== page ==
The Great Debate: Is It a Faux Pas to Ask for a Doggie Bag at Michelin-Starred Restaurants?
Two socialites weigh in on how such a request may be misinterpreted and why wasting food should always be avoided regardless of the establishment
Image Courtesy of Pierre at the Mandarin Oriental
Caroline Roberts - YES
The use of doggie bags should be limited to more casual dining establishments, such as pubs or cafes, and they definitely shouldn’t be requested at Michelin-starred restaurants. This is especially so if you are dining at such a restaurant with business clients, or those of higher authority, who you are trying to impress, not embarrass.
It’s a mark of prestige for restaurateurs to earn Michelin-star status. It’s a hallmark of outstanding dining quality, mastery of technique and consistency of excellence in cuisine and service. If diners ask for a doggie bag at the end of the meal, it could indicate the food being served was not up to standard. This could cause an insult to the chef and the diner, and may leave a bad etiquette impression.
The dining etiquette regarding leftovers varies between countries. I know it is common that servers in formal dining establishments in North America offer doggie bags to diners to take away leftover food. However, in European countries, such as England, France and Italy, diners would never think of asking for doggie bags in proper restaurants.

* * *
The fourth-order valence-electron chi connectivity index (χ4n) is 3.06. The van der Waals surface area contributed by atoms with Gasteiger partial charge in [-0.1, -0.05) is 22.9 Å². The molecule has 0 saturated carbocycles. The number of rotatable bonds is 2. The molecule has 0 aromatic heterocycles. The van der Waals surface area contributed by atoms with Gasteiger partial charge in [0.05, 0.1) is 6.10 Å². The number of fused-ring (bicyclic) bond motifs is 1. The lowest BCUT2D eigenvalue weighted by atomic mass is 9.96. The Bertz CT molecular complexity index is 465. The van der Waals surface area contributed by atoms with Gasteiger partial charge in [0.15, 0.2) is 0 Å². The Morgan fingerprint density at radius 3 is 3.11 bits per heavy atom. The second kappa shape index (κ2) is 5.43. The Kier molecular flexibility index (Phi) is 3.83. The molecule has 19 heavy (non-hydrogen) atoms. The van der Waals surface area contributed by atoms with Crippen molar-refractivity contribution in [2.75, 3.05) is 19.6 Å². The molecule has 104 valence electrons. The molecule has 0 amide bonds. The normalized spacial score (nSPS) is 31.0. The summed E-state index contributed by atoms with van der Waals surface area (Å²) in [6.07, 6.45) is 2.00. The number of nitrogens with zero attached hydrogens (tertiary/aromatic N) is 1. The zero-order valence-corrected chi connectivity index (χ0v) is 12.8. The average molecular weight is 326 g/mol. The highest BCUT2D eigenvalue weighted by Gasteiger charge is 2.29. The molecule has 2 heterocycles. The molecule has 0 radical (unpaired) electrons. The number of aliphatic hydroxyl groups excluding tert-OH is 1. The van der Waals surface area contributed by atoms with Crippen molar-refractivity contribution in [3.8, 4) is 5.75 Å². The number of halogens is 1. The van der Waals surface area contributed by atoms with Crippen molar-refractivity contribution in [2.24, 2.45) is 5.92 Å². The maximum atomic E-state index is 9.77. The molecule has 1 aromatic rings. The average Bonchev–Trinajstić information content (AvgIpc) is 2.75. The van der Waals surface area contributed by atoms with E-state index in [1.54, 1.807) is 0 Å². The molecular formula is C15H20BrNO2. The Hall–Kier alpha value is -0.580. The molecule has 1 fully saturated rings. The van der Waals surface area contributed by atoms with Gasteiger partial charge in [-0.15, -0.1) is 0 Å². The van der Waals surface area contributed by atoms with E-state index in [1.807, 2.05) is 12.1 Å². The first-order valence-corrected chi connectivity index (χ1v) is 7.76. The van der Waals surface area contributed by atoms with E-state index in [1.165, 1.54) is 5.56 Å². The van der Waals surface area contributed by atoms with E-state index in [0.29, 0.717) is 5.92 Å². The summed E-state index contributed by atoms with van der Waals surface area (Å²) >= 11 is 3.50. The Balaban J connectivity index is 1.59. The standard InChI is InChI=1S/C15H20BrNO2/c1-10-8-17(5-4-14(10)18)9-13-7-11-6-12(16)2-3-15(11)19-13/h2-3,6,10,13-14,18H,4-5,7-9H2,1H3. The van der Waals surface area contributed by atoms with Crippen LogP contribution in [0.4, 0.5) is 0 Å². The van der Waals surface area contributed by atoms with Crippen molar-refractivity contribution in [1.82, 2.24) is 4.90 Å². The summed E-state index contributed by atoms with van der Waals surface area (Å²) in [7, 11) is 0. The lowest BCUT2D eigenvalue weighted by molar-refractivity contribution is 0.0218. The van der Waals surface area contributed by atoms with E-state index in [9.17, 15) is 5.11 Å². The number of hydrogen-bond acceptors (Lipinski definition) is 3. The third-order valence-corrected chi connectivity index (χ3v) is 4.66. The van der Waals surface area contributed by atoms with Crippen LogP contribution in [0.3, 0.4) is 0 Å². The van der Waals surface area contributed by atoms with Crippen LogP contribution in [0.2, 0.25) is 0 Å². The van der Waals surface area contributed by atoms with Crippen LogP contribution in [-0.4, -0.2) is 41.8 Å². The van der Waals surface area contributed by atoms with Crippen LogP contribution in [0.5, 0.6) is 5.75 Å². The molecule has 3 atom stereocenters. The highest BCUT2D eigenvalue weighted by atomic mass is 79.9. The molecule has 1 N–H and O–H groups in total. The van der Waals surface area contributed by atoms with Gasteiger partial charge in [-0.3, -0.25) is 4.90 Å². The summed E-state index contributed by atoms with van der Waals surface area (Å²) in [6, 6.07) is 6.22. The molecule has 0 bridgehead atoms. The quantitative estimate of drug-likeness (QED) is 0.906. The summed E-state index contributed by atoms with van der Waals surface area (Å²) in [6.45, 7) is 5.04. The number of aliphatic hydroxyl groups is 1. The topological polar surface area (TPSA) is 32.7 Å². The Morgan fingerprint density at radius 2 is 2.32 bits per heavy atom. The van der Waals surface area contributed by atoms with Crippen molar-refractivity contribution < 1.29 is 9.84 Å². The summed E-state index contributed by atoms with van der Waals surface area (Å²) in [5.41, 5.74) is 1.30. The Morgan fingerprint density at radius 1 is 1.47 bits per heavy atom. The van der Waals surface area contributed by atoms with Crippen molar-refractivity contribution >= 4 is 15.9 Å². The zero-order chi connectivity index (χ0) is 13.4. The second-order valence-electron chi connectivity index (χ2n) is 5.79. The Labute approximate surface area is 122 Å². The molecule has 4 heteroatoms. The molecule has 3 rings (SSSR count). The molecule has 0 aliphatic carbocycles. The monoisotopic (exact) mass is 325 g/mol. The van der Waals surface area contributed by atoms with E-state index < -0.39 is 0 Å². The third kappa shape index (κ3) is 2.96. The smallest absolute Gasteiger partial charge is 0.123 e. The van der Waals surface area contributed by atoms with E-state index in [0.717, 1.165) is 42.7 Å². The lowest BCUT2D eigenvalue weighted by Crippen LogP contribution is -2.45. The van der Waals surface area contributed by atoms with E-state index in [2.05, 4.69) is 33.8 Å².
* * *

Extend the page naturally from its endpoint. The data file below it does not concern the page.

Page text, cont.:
Roberts has spent 20 years in marketing for such brands as Louis Vuitton and Dolce & Gabbana
Yenn Wong - NO
It is never a faux pas to doggie-bag leftovers. The key word here is “leftovers.” I completely understand if establishments do not allow takeaway as this can affect the quality of the food, especially temperature-wise. The way a dish is plated and the combining of ingredients affect the taste of a dish, so I do understand when restaurants prefer not to allow takeaway orders from the door. It is understandable that the chef and restaurant want to control the food they are offering down to the last detail, which cannot be done when a customer orders takeaway from the door or over the phone.
But doggie-bagging leftovers is different; this happens when the customer cannot finish the food in the restaurant and does not want the meal to go to waste. When the customer chooses to take away what is left of their meal, they almost always have already tasted the dish in its original, fresh state. Many of us are fortunate enough to have access to wonderful food and should be responsible enough not to be wasteful. I really feel strongly about not wasting food, especially considering how many hungry people there are in the world.
Wong is the restaurateur behind the JIA Group, which includes Duddell’s and 22 Ships
You might also like:
- High-Fashion Philanthropy with Luxarity
- Style Radar: Society's 'Cape' Crusaders
- Hong Kong Tatler's Best Restaurants Top 20 in 2015